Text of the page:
SAN FRANCISCO (Reuters) - Despite the viral nature of YouTube, entrepreneur Otavio Good was still shocked when a video of his mobile translation app, Word Lens, became a social media sensation.
“It was overwhelming; we were unable to control it,” said Good, who posted the video a week before Christmas and was forced to shut down his site due to traffic volume, as the link was shared rapidly across numerous social networks. It became the fourth-highest trending topic on Twitter hours later. “It’s hard to deal with, but good at the same time. Obviously it’s a great thing.”
To date, the Word Lens video has been viewed more than 3.5 million times on YouTube and Good admitted it has been difficult to focus on improving the product while responding to the flood of email.
"With everything going viral, it's hard to make time to do the right things," said Good, 36, the CEO of San Francisco-based Quest Visual (questvisual.com), which makes Word Lens and which he founded in 2009. "You want to be able to quickly update it and just get something out there that's a little more polished."
Word Lens uses the video camera function on iPhone and iPad mobile devices to instantly translate text from Spanish to English and vice versa. Good primarily designed it to be used by tourists, who need instantaneous and accurate translations of things such as signs and menus. Good’s litmus test for the application was to perform its function in less than 20 seconds, because otherwise “somebody could just manually look this up in a paper dictionary or type it in (to an online translation tool).”
The idea for Word Lens came about three years ago, when Good found himself in a bookstore in Germany. He spotted what looked like “a really cool” physics book, but was unable to read it, because he didn’t speak German. Afterwards he wondered if he could turn his smartphone into a translator.
An accomplished programer, Good had previously sold a gaming company - Secret Level Inc - he co-founded to Sega for $15 million in 2006. He used an undisclosed amount to fund Quest Visual and develop Word Lens.
Good, who speaks Portuguese, said he chose Spanish in part after learning that approximately 100 million tourists visit Spanish-speaking countries every year, according to the United Nations. He said there were also plenty of Spanish resources in his home state of California and he could go to Spanish neighborhoods in San Francisco to test the software on real signs.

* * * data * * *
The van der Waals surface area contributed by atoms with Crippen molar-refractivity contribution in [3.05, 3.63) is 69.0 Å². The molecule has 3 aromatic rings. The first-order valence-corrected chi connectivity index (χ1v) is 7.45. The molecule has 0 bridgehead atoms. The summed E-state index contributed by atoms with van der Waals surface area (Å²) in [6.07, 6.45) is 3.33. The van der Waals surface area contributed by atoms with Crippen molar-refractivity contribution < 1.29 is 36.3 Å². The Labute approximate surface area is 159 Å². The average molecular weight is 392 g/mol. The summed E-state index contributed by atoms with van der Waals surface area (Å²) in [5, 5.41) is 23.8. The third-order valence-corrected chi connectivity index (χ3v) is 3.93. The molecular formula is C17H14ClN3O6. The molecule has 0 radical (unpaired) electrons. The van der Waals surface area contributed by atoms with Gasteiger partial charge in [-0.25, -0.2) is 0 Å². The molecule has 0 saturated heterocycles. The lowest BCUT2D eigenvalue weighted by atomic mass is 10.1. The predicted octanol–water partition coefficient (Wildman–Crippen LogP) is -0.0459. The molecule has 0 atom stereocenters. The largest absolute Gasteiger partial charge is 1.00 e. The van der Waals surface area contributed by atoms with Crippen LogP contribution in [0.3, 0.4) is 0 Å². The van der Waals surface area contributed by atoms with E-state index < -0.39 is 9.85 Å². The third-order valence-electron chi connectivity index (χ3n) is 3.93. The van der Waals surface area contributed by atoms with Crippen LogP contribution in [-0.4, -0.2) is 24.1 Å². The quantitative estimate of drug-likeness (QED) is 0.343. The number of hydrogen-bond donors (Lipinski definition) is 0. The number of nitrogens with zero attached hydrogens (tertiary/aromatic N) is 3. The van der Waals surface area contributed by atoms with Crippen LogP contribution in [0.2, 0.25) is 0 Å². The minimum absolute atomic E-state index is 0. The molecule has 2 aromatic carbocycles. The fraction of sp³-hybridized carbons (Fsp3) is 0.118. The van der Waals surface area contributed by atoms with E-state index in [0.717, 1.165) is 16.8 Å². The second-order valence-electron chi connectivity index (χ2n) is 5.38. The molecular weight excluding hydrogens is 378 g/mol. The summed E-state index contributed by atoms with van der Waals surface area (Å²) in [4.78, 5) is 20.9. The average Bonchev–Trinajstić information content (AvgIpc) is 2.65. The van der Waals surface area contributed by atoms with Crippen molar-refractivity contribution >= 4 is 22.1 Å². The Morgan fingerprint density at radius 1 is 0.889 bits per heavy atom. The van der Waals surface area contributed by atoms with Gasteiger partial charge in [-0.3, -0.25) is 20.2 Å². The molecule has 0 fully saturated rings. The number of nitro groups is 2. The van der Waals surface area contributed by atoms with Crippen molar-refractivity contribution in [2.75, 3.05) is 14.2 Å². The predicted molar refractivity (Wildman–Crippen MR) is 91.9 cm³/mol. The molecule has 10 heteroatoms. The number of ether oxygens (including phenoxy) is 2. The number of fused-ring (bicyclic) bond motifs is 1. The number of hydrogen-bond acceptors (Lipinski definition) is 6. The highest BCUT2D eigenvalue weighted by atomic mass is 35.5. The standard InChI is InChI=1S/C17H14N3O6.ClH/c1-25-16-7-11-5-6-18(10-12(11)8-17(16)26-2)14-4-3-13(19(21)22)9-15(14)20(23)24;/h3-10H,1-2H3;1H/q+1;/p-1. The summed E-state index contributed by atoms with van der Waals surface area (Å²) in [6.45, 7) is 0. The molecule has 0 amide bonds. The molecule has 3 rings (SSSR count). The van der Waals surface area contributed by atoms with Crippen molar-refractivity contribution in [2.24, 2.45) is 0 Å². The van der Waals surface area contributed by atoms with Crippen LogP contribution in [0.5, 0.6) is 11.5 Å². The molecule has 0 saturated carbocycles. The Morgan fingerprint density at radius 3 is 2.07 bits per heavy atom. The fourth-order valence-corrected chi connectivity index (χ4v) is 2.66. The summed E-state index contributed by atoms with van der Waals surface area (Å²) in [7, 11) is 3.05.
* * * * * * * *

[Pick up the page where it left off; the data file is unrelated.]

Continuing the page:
The buzz around Word Lens has venture capitalists calling, but for now Good said he’s not interested in raising any extra cash.
“We are bringing in a consistent amount of money,” he said, but refused to disclose any revenues. He added the day after he launched the video in December was his biggest day for downloads of the app.
Good said his main challenge is to recruit “exceptional” programers to help him improve “the quality of the product” and get the company to where it “can take advantage of some of the opportunities that we’re seeing coming at us.”
With just two full-time employees and some contractors, Good has had to rely on his mom to help out until they can hire. Good also wants to add more languages and said French is next on the list.
So far, it’s only available for the iPhone, the iPad 2 and the iPod Touch and sells for $9.99 at the App Store. Good plans to launch Word Lens for other smartphone devices and said he’s excited for the launch of more high-end phones.
“Just about all the high-end phones this year are going to have dual core processors and that just means more processing power to make Word Lens better quality.”